THE independence debate is leaving voters in the dark by failing to focus on the decisive economic issues, according to a survey.
Results from ScotCen's latest annual Scottish Social Attitudes Survey suggest voters are more likely than ever to base their decision in September's referendum on whether they think independence will be good for the economy and their own wallet.
However, in an analysis of the findings published today, Professor John Curtice, of Strathclyde University, claims the debate is "short-changing" people by focusing on peripheral issues, such as EU membership.
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The survey found growing levels of confusion among voters "as a result of the apparent failure of the campaigns to focus on what matters most to voters," he warned.
Nearly two thirds of voters (64%) said they were "unsure" what would happen if Scotland became independent, up six points on the 2012 poll. Meanwhile, the number who felt "sure" about the consequences fell four points to 30%.
Fewer than a quarter of people questioned (22%) said they knew "a great deal" or "quite a lot" about independence.
The Scottish Social Attitudes survey, which questions about 1500 people each year, is seen as the most reliable measure of public views on issues, including independence, since devolution in 1999. Its latest poll, conducted between last June and October, produced stronger evidence than ever that the economy was the most important factor.
Asked how they would vote if they thought independence would make them £500 per year better off, backing for a split from the UK soared from 29% to 52%, while opposition fell to 30%.
By contrast, only 15% said they would back independence if they felt they would be £500 worse off, while 72% would vote No.
When the same question was put to voters in 2011, 65% said they would vote Yes if they thought they would be £500 better off.
Mr Curtice said this suggested "people now have to be even more convinced of the economic benefits of independence if they are to vote in favour".
He said arguments over Europe, welfare and currency, which have dominated the campaign, made "little difference" to how most Scots would vote.
He added: "The referendum campaign is at risk of short-changing the people of Scotland.
"So far it appears to have done little to help them be clear and confident about the decision they have to make.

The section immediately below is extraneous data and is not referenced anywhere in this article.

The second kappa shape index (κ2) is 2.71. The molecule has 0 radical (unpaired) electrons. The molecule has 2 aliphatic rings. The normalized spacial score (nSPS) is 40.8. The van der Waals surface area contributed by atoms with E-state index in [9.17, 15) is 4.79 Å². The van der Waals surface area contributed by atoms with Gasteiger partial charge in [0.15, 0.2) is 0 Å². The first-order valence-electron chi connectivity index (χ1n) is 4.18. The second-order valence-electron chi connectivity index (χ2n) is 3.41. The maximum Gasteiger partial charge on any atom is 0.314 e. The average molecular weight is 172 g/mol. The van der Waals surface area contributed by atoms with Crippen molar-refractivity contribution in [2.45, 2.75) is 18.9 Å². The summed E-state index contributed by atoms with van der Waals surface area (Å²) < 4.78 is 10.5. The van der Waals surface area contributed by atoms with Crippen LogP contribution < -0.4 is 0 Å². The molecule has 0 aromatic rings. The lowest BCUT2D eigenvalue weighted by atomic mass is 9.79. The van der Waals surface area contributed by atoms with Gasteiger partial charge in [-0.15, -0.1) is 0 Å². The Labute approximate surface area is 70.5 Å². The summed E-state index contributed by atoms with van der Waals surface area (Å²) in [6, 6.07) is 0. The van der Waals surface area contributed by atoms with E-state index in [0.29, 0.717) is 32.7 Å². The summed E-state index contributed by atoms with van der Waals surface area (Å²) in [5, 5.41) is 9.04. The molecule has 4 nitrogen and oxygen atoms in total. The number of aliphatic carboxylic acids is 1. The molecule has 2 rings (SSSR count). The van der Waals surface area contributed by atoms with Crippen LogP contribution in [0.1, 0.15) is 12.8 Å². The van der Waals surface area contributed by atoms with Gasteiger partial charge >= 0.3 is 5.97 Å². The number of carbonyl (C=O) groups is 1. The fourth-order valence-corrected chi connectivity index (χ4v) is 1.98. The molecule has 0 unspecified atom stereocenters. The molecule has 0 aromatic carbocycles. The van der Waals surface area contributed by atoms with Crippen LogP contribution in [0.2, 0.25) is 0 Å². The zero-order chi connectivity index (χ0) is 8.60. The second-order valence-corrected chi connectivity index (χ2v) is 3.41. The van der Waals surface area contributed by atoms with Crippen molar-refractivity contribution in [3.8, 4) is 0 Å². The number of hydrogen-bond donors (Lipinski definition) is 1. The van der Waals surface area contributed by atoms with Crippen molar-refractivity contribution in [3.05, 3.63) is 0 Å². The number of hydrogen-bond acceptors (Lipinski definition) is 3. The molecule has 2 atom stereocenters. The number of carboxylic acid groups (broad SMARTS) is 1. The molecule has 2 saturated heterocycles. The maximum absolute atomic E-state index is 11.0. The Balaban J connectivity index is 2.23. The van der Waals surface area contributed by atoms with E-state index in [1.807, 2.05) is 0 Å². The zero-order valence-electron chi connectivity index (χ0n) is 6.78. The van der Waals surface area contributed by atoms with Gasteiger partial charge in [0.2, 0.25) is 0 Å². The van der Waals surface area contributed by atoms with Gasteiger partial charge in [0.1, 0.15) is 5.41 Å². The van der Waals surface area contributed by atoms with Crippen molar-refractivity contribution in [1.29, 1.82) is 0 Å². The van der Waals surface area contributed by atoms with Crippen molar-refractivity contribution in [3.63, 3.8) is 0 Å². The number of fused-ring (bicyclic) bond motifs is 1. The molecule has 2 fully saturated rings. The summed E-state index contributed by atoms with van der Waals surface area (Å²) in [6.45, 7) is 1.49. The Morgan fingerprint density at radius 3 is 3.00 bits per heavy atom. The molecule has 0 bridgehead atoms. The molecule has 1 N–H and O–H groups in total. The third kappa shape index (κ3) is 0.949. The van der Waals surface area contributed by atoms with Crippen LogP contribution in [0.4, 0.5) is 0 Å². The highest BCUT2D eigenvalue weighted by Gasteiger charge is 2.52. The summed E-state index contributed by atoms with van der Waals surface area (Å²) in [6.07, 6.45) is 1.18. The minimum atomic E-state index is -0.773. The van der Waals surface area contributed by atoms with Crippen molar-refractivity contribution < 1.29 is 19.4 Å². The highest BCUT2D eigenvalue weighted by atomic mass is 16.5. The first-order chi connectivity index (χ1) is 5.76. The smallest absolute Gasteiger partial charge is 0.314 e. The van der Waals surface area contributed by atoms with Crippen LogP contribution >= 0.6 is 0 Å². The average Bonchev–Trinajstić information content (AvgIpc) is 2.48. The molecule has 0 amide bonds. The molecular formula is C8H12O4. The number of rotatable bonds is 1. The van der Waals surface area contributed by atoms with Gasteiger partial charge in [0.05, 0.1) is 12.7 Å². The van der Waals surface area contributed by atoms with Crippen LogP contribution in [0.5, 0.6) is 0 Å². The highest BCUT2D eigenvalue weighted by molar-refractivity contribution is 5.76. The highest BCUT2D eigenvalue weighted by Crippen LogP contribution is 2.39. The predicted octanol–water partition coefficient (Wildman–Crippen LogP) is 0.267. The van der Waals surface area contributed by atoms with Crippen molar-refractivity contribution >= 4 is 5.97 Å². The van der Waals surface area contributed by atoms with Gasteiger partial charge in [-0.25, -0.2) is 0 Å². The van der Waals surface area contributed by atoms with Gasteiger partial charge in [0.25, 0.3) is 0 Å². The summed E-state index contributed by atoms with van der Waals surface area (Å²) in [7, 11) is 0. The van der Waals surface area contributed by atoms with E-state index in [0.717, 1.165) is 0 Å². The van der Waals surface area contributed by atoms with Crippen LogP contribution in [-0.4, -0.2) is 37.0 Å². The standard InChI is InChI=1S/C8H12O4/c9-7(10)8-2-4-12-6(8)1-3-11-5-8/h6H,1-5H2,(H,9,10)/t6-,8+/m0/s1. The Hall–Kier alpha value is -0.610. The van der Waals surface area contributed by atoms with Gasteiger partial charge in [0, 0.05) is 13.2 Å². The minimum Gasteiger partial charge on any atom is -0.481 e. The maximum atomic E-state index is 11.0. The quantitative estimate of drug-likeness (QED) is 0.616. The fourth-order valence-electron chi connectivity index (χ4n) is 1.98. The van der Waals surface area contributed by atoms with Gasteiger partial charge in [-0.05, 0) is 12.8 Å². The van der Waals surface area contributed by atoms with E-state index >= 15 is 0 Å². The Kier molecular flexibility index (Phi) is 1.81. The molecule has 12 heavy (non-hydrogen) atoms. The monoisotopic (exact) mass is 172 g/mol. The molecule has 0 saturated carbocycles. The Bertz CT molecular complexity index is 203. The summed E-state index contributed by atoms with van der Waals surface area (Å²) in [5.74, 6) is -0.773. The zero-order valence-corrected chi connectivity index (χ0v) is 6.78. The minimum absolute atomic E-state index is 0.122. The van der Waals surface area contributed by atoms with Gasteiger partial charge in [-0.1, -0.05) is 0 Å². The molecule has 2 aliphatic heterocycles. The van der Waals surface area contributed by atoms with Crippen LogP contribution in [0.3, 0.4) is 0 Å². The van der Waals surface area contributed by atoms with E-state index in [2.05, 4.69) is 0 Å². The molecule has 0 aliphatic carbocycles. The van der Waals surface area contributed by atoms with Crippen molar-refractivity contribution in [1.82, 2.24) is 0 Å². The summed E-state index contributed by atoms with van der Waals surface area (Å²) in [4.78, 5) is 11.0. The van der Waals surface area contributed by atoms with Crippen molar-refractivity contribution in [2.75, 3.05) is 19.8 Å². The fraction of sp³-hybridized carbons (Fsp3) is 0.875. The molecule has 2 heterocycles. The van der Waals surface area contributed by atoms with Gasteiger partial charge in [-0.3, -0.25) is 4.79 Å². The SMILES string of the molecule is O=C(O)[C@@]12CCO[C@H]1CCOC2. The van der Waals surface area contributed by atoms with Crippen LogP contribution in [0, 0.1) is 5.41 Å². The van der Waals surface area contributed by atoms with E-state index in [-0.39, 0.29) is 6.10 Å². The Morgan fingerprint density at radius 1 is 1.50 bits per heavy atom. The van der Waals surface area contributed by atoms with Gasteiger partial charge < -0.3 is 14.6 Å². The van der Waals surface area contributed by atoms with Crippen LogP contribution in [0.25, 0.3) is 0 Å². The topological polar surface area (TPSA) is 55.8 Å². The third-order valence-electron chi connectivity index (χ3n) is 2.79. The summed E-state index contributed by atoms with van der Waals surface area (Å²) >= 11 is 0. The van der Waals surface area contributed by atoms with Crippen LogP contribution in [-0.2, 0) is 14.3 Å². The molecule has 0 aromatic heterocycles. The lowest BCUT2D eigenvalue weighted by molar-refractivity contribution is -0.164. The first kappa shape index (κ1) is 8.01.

"Voters want to hear about the economic and financial consequences of the choice they make, and it is on the outcome of that debate that the result of the referendum is likely to turn."
In a worrying sign for the Yes campaign, the survey suggested voters were more likely to take a pessimistic view of an independent Scotland's economic prospects. Only 9% agreed they would be personally better off if Scotland left the UK, against 29% who felt they would be worse off.
However, the 52% who believed independence would make no difference to their pocket suggested neither side had yet won the economic argument.
Posing the referendum question, support for independence rose from a record low of 23% in 2012 to 29% last year. However, the number who wanted Holyrood to take all the decision for Scotland fell four points to 31%.
Stripping out the 'don't knows' and 'won't' votes, 36% backed a Yes vote and 64% a No vote.
Deputy First Minister Nicola Sturgeon said: "This survey - carried out before the White Paper was published - shows significant movement in favour of independence. It also confirms that when we win the economic argument, we will win the referendum. "
However, Blair MacDougall, campaigns director of the pro-UK Better Together group, said: "This survey confirms what recent polls have shown - support for breaking up the UK remains below historic levels."
Scottish Labour's constitutional spokesman Drew Smith said: "We know from the Institute of Fiscal Studies that we would be £1000 worse off under independence while even [Finance Secretary] John Swinney admits in his private paper that he has doubts about whether we would be able to afford the state pension."